CNS 2018: Reaffirming the importance of nutrition for optimal brain function
- Member: $19.95 - Save 43%
- Student Member: $19.95 - Save 43%
- Non-Member: $34.95
Member Fees will be applied upon check out.
Reaffirming The Importance Of Nutrition For Optimal Brain Function
Nutrition is essential for brain health at all stages of life providing it with the required substrates to maintain cellular integrity, support neurotransmitter metabolism, and meet its energy needs. Of the many nutrients involved in brain function, docosahexaenoic acid (DHA) has attracted a lot of attention in recent years, its high abundance in the brain suggesting it could have essential actions. In contrast, nutrients insufficiencies and malnutrition states have been associated with poorer functional recovery in various conditions. This symposium 1) will provide an overview of the evidence linking DHA to brain health and will discuss specific aspects of its metabolism and regulating role in neuroinflammation, and 2) will discuss the role of pre-existing and post-stroke protein-energy malnutrition (PEM) on sensori-motor impairment and recovery.
At the end of the symposium, participants will have gained insight on:
1) The most recent research on fatty acid metabolism in brain as it relates to diet;
2) The importance of nutrition as a modulator of motor recovery;
3) State-of-the art methodological assessment techniques.
Richard Bazinet: Polyunsaturated fatty acids and brain health. Can we link diet to brain health?
Docosahexaenoic acid (DHA,) a polyunsaturated fatty acid, is highly conserved in the brain. DHA's conservation and high abundance in the brain has been interpreted to suggest it has an essential role in brain function. This presentation will provide a brief review of the evidence linking DHA to brain health including data from randomized clinical trials, observational studies, but focusing on basic experimental studies. Randomized controlled trials are the gold standard, but difficult to conduct, especially with regards to prevention. Observational studies are remarkably consistent, but, especially with regard to DHA, have many confounding variables. Animal studies provide strong mechanistic support for a role of DHA in the brain, but it is difficult to link these effects to cognitive decline and the risk of developing Alzheimer's disease in humans. Recent studies highlight a role for neuroinflammation in the etiology of Alzheimer's disease while animal studies suggest that DHA can regulate neuroinflammation and its resolution, which could be promising targets and areas of further study. One major hurdle is that we do not know the dietary requirement for DHA, especially how much is needed for the brain in health or disease. Recent studies imaging DHA uptake into the brain may help shed light on DHA metabolism in the brain and its requirement in health and disease.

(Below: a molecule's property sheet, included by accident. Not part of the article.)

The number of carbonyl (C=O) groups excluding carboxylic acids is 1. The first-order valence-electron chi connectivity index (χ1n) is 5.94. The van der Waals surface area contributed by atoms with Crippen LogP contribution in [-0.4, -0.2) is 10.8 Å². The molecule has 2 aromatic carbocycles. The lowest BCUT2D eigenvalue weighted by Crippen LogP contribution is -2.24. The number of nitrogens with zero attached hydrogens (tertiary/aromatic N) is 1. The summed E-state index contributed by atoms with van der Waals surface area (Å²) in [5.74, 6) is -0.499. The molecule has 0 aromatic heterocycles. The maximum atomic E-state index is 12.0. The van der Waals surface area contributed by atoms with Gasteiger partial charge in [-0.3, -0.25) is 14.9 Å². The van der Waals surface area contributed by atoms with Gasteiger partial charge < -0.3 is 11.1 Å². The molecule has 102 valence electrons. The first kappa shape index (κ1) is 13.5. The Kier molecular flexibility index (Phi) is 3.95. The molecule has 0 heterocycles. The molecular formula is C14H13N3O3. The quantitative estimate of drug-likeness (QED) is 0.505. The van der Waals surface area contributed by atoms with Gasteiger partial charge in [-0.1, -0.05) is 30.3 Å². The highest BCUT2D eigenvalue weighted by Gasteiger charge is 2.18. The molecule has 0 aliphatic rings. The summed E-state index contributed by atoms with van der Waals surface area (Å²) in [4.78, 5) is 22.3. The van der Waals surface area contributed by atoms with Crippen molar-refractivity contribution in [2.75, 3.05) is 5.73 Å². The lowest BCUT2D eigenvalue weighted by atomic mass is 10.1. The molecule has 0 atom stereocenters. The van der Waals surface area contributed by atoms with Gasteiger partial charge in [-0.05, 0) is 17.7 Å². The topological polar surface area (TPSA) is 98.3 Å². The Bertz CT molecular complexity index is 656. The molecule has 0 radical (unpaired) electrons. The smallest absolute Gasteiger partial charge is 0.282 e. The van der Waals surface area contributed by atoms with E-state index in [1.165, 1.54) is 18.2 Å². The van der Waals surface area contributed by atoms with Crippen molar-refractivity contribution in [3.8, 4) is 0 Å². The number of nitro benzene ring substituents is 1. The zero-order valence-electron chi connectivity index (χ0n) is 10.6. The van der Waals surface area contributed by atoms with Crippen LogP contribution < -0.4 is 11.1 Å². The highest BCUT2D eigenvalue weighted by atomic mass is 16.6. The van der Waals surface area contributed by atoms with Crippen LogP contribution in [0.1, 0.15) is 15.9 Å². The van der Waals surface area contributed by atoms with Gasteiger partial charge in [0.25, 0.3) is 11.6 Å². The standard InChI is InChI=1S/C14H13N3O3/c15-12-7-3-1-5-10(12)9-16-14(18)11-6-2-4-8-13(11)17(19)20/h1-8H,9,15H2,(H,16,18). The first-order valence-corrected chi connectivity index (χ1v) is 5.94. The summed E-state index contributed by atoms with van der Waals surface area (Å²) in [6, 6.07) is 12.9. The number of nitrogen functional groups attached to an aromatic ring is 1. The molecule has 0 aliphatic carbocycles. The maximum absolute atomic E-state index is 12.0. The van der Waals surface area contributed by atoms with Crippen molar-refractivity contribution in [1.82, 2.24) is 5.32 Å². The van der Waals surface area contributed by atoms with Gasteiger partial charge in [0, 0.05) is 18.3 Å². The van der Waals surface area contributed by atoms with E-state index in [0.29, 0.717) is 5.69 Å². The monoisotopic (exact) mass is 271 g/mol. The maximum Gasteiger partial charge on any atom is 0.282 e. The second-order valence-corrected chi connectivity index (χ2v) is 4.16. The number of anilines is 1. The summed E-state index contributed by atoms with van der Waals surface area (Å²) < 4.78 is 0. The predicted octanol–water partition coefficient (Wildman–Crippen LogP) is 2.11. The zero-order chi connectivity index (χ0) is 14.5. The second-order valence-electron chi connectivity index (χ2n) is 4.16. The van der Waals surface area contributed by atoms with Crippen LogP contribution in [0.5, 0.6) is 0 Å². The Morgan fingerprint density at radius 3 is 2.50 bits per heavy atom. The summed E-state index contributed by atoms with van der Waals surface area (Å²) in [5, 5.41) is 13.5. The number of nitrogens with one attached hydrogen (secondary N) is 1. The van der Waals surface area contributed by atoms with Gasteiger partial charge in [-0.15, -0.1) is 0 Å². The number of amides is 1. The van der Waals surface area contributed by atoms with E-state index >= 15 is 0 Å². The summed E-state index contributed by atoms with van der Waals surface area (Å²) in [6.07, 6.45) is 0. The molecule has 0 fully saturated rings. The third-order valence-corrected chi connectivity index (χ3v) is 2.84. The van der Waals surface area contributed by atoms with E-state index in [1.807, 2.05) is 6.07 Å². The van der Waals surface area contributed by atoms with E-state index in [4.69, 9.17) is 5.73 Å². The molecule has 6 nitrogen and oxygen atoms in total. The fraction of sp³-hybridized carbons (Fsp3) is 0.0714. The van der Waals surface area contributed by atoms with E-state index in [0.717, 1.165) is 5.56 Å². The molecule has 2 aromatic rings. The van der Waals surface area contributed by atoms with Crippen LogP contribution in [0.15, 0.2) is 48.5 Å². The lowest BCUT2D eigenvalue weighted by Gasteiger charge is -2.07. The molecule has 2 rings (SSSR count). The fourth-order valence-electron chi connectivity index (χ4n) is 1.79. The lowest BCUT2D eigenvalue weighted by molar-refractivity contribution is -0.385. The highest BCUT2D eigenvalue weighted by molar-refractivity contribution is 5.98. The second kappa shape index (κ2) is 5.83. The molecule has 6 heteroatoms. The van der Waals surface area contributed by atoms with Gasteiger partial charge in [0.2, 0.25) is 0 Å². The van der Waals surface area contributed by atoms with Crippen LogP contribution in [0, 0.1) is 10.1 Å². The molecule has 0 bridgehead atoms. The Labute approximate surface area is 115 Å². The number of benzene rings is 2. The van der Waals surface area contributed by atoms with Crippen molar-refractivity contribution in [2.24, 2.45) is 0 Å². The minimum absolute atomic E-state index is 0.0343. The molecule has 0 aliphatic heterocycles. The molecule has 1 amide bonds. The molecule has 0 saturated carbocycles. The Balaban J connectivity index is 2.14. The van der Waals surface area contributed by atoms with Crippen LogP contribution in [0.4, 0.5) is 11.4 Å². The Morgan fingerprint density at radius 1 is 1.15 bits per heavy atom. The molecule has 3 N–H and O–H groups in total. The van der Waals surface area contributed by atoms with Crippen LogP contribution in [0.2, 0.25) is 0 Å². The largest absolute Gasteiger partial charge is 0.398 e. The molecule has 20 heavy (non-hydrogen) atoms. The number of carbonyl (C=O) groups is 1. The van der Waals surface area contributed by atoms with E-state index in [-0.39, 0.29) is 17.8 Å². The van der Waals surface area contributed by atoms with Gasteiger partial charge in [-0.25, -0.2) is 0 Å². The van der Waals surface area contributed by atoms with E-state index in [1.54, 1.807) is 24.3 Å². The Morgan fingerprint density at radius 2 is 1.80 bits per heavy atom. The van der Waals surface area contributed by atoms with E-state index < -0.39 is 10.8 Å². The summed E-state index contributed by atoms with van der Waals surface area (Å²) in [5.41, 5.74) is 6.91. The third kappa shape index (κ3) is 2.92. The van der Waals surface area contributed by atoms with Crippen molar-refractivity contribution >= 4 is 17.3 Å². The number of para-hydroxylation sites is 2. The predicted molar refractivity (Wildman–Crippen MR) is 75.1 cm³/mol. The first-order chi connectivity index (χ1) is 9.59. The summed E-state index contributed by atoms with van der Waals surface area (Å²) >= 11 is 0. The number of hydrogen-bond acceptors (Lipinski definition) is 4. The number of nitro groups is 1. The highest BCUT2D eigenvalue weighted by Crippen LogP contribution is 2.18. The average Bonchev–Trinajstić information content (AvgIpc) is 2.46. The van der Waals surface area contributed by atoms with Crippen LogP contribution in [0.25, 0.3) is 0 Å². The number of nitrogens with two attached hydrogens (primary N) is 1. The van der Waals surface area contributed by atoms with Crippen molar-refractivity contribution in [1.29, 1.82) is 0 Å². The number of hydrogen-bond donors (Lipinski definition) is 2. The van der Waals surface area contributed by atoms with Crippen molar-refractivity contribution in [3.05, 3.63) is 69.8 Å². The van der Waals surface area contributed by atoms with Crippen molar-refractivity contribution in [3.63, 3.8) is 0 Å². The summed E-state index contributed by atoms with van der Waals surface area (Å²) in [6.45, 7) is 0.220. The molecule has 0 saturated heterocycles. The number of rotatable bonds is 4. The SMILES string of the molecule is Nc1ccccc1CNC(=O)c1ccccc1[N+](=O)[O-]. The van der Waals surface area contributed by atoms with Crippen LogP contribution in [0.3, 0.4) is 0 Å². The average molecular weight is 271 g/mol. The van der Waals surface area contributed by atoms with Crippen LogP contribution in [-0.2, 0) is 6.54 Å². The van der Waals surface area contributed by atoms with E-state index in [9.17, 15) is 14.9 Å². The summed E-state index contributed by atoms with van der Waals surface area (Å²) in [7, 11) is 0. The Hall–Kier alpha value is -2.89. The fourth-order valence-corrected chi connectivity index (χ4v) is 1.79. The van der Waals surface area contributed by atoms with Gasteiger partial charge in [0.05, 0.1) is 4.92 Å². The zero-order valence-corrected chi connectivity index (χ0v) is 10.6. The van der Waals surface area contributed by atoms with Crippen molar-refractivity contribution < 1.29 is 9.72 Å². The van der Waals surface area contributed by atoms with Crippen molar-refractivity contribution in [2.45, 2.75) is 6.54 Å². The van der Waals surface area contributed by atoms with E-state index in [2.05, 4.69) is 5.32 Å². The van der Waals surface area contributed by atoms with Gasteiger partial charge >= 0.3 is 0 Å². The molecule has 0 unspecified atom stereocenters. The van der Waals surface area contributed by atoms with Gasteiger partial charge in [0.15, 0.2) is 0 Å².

Phyllis Paterson: The Role Of Nutrition In Motor Recovery After Stroke
The need for more effective treatments for stroke patients and the potential benefit of concurrently treating co-morbidity factors are well-established. Protein-energy malnutrition (PEM) is common in stroke patients, yet its prevention and treatment remain unresolved problems. PEM pre-exists in ~12-19% of elderly patients at onset of stroke. Its frequency escalates further after a stroke, up to 35-49%, due to barriers to eating and nutritional support, including physical and mental disabilities. While PEM has been associated with poorer functional recovery in stroke patients, proof of a cause:effect relationship has been precluded by study limitations and patient complexity. Thus, we use preclinical models of cortical stroke and PEM that mimic the clinical scenarios to examine the influence of both pre-existing and post-stroke PEM on sensori-motor impairment and recovery. Based on a combination of functional (motor) tasks, histology, and biochemical approaches, we will present evidence that PEM can: 1) impair recovery of post-stroke motor function, 2) through multiple inter-related systems that can include brain plasticity and inflammation, muscle phenotype, and the acute phase response, 3) and that these effects can vary depending on the time of onset of PEM relative to the stroke. At the end of the talk, participants will have gained insight into the importance of nutrition as a determinant of motor recovery after stroke, the utility of preclinical models for addressing these questions, and the potential for synchrotron-based spectroscopic imaging to assist investigation of underlying mechanisms.
Moderator: Guylaine Ferland, Université de Montréal
- Richard Bazinet
- RJ Scott Lacombe, University of Toronto
- Phyllis Paterson, University of Saskatchewan
***Original Source: "2018 Annual Conference", Friday, May 4, 2018
Last Updated: June 21, 2018
|CNS 2018: Reaffirming the importance of nutrition for optimal brain function||Video|